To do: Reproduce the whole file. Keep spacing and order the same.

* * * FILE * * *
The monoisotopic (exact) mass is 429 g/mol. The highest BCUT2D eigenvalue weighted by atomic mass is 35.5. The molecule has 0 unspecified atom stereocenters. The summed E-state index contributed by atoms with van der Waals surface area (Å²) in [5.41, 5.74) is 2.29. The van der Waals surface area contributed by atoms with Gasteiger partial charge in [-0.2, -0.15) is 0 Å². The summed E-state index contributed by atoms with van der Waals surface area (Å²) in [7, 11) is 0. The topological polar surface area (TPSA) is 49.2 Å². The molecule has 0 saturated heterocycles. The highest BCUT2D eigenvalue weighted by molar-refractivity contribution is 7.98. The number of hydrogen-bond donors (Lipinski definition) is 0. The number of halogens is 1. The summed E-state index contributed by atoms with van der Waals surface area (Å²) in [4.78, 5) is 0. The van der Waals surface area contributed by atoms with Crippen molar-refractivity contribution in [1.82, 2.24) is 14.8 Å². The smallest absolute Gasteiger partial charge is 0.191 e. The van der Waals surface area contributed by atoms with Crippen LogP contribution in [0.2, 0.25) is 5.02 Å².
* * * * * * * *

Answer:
The monoisotopic (exact) mass is 429 g/mol. The highest BCUT2D eigenvalue weighted by atomic mass is 35.5. The molecule has 0 unspecified atom stereocenters. The summed E-state index contributed by atoms with van der Waals surface area (Å²) in [5.41, 5.74) is 2.29. The van der Waals surface area contributed by atoms with Gasteiger partial charge in [-0.2, -0.15) is 0 Å². The summed E-state index contributed by atoms with van der Waals surface area (Å²) in [7, 11) is 0. The topological polar surface area (TPSA) is 49.2 Å². The molecule has 0 saturated heterocycles. The highest BCUT2D eigenvalue weighted by molar-refractivity contribution is 7.98. The number of hydrogen-bond donors (Lipinski definition) is 0. The number of halogens is 1. The summed E-state index contributed by atoms with van der Waals surface area (Å²) in [4.78, 5) is 0. The van der Waals surface area contributed by atoms with Crippen molar-refractivity contribution in [1.82, 2.24) is 14.8 Å². The smallest absolute Gasteiger partial charge is 0.191 e. The van der Waals surface area contributed by atoms with Crippen LogP contribution in [0.2, 0.25) is 5.02 Å².